Now, this isn't practical with Unicode, which has over assigned 109,000 characters in a range going from 0 to 1114111. However, chances are the characters you care about are not only much smaller than that (and if you really did care about that many cases, you'd want the approach given just above) but also in a relatively restricted block.

Consider also if you don't especially care about any surrogates (we'll come to those later). Well, most characters you just don't care about, so, let's consider this:

char[] unchanged = new char[128];
for(int i = 0; i != 128; ++i)
  unchanged[i] = (char)i;
char[] error = new string('\uFFFD', 128).ToCharArray();
char[] block0 = (new string('\uFFFD', 13) + "---" + new string('\uFFFD', 112)).ToCharArray();

char[][] blocks = new char[8704][];
for(int i = 1; i != 8704; ++i)
  blocks[i] = error;
blocks[0] = unchanged;
blocks[64] = block0;

/* the above need only happen once, so it could be done with static members of a helper class that are initialised in a static constructor*/

StringBuilder sb = new StringBuilder(formattedString.Length);
foreach(char c in formattedString)
{
  int cAsI = (int)c;
  sb.Append(blocks[i / 128][i % 128]);
}
string ret = sb.ToString();
if(ret.IndexOf('\uFFFD') != -1)
    throw new ArgumentException("Unconvertable character");
formattedString = ret;

The balance between whether it's better to test for an uncovertable character in one go at the end (as above) or on each conversion varies according to how likely this is to happen. It's obviously even better if you can be sure (due to knowledge of your data) that it won't, and can remove that check - but you have to be really sure.

The advantage here is that while we are using a look-up method, we are only taking up 384 characters' worth of memory to hold the look-up (and some more for the array overhead) rather than 109,000 characters' worth. The best size for the blocks within this varies according to your data, (that is, what replacements you want to make), but the assumption that there will be blocks that are identical to each other tends to hold.

Now, finally, what if you care about a character in the "astral planes" which are represented as surrogate pairs in the UTF-16 used internally in .NET, or if you care about replacing some multi-char strings in a particular way?

In this case, you are probably going to have to at the very least read a character or more ahead in your switch (if using the block-method for most cases, you can use an unconvertable case to signal such work is required). In such a case, it might well be worth converting to and then back from US-ASCII with System.Text.Encoding and a custom implementation of EncoderFallback and EncoderFallbackBuffer and handle it there. This means that most of the conversion (the obvious cases) will be done for you, while your implementation can deal only with the special cases.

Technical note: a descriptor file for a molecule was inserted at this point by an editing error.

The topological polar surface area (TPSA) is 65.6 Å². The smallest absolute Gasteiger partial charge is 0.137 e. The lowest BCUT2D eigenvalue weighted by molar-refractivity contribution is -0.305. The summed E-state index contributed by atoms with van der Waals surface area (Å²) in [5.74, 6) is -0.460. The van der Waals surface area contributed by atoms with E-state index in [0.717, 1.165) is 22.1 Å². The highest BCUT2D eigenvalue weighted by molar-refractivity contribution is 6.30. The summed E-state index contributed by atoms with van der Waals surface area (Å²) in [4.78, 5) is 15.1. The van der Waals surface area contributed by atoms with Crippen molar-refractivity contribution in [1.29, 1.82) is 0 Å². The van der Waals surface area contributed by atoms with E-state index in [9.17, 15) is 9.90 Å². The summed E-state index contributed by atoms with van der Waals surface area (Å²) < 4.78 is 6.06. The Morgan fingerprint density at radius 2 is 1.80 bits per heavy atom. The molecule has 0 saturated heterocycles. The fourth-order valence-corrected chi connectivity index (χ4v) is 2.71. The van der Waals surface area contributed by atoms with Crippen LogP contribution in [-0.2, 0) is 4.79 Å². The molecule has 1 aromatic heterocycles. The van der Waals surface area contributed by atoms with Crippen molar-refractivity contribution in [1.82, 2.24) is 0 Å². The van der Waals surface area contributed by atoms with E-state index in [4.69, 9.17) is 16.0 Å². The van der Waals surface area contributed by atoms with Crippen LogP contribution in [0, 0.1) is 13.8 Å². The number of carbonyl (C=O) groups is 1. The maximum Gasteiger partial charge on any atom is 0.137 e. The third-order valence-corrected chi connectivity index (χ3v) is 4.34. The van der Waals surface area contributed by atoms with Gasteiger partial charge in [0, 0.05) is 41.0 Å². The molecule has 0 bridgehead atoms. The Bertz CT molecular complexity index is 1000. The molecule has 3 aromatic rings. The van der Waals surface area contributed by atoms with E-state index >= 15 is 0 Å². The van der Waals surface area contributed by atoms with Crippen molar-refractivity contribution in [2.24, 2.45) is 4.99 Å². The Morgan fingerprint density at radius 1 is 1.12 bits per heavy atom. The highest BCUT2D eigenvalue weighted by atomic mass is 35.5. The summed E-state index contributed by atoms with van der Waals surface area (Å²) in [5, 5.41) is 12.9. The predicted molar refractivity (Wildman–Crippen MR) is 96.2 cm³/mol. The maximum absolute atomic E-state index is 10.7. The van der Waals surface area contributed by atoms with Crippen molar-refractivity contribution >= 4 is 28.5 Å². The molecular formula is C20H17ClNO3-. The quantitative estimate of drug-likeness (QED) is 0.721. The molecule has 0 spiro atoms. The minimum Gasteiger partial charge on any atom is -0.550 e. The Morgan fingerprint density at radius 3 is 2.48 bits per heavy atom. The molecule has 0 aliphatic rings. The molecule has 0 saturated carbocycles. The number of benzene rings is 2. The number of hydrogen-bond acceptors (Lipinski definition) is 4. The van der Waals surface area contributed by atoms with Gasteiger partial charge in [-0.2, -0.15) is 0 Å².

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You could maintain a lookup table that maps your problem characters to replacement characters. For efficiency you can work on character array to prevent lots of intermediary string churn which would be a result of using string.Replace.

For example:

var lookup = new Dictionary<char, char>
{
    { '`',  '-' },
    { 'இ', '-' },
    //next pair, etc, etc
};

var input = "blah இ blah ` blah";

var r;

var result = input.Select(c => lookup.TryGetValue(c, out r) ? r : c);

string output = new string(result.ToArray());

Or if you want blanket treatment of non ASCII range characters:

string output = new string(input.Select(c => c <= 127 ? c : '-').ToArray());
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Unfortunately, given that you're doing a bunch of specific transforms within your data, you will likely need to do these via replacements.

That being said, you could make a few improvements.

  1. If this is common, and the strings are long, storing these in a StringBuilder instead of a string would allow in-place replacements of the values, which could potentially improve things.
  2. You could store the conversion characters, both from and to, in a Dictionary or other structure, and perform these operations in a simple loop.
  3. You could load both the "from" and "to" character at runtime from a configuration file, instead of having to hard-code every transformation operation. Later, when more of these were requested, you wouldn't need to alter your code - it could be done via configuration.